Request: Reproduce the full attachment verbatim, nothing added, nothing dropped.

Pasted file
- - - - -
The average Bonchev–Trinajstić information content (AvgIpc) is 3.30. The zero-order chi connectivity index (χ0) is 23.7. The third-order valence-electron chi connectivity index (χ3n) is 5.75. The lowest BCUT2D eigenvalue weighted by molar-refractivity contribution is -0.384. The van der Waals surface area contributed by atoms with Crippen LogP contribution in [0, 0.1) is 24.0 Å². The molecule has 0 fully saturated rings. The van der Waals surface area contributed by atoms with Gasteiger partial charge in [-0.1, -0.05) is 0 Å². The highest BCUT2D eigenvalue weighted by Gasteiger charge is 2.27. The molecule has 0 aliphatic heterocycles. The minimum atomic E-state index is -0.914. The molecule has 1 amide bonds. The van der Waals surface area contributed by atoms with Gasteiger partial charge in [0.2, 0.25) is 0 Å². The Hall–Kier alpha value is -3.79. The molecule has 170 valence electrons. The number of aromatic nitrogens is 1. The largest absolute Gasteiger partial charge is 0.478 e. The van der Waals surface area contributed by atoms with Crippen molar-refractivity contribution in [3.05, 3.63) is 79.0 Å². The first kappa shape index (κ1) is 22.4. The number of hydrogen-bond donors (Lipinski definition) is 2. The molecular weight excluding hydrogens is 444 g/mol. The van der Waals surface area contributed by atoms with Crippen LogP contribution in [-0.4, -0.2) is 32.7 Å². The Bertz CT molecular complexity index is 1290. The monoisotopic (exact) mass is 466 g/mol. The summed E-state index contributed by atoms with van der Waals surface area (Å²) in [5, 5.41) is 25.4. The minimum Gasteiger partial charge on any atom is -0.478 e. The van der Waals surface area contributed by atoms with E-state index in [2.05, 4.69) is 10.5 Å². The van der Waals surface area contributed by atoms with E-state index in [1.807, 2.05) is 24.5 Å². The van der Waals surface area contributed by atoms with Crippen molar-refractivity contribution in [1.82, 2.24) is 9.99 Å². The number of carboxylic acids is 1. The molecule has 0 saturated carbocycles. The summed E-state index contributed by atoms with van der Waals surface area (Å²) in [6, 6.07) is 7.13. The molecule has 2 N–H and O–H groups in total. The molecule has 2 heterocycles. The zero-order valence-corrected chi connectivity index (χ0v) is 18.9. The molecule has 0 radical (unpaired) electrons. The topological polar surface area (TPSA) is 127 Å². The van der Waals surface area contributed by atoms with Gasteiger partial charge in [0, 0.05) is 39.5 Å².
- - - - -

The average Bonchev–Trinajstić information content (AvgIpc) is 3.30. The zero-order chi connectivity index (χ0) is 23.7. The third-order valence-electron chi connectivity index (χ3n) is 5.75. The lowest BCUT2D eigenvalue weighted by molar-refractivity contribution is -0.384. The van der Waals surface area contributed by atoms with Crippen LogP contribution in [0, 0.1) is 24.0 Å². The molecule has 0 fully saturated rings. The van der Waals surface area contributed by atoms with Gasteiger partial charge in [-0.1, -0.05) is 0 Å². The highest BCUT2D eigenvalue weighted by Gasteiger charge is 2.27. The molecule has 0 aliphatic heterocycles. The minimum atomic E-state index is -0.914. The molecule has 1 amide bonds. The van der Waals surface area contributed by atoms with Gasteiger partial charge in [0.2, 0.25) is 0 Å². The Hall–Kier alpha value is -3.79. The molecule has 170 valence electrons. The number of aromatic nitrogens is 1. The largest absolute Gasteiger partial charge is 0.478 e. The van der Waals surface area contributed by atoms with Crippen molar-refractivity contribution in [3.05, 3.63) is 79.0 Å². The first kappa shape index (κ1) is 22.4. The number of hydrogen-bond donors (Lipinski definition) is 2. The molecular weight excluding hydrogens is 444 g/mol. The van der Waals surface area contributed by atoms with Crippen LogP contribution in [-0.4, -0.2) is 32.7 Å². The Bertz CT molecular complexity index is 1290. The monoisotopic (exact) mass is 466 g/mol. The summed E-state index contributed by atoms with van der Waals surface area (Å²) in [5, 5.41) is 25.4. The minimum Gasteiger partial charge on any atom is -0.478 e. The van der Waals surface area contributed by atoms with E-state index in [2.05, 4.69) is 10.5 Å². The van der Waals surface area contributed by atoms with E-state index in [1.807, 2.05) is 24.5 Å². The van der Waals surface area contributed by atoms with Crippen molar-refractivity contribution in [1.82, 2.24) is 9.99 Å². The number of carboxylic acids is 1. The molecule has 0 saturated carbocycles. The summed E-state index contributed by atoms with van der Waals surface area (Å²) in [6, 6.07) is 7.13. The molecule has 2 N–H and O–H groups in total. The molecule has 2 heterocycles. The zero-order valence-corrected chi connectivity index (χ0v) is 18.9. The molecule has 0 radical (unpaired) electrons. The topological polar surface area (TPSA) is 127 Å². The van der Waals surface area contributed by atoms with Gasteiger partial charge in [0, 0.05) is 39.5 Å².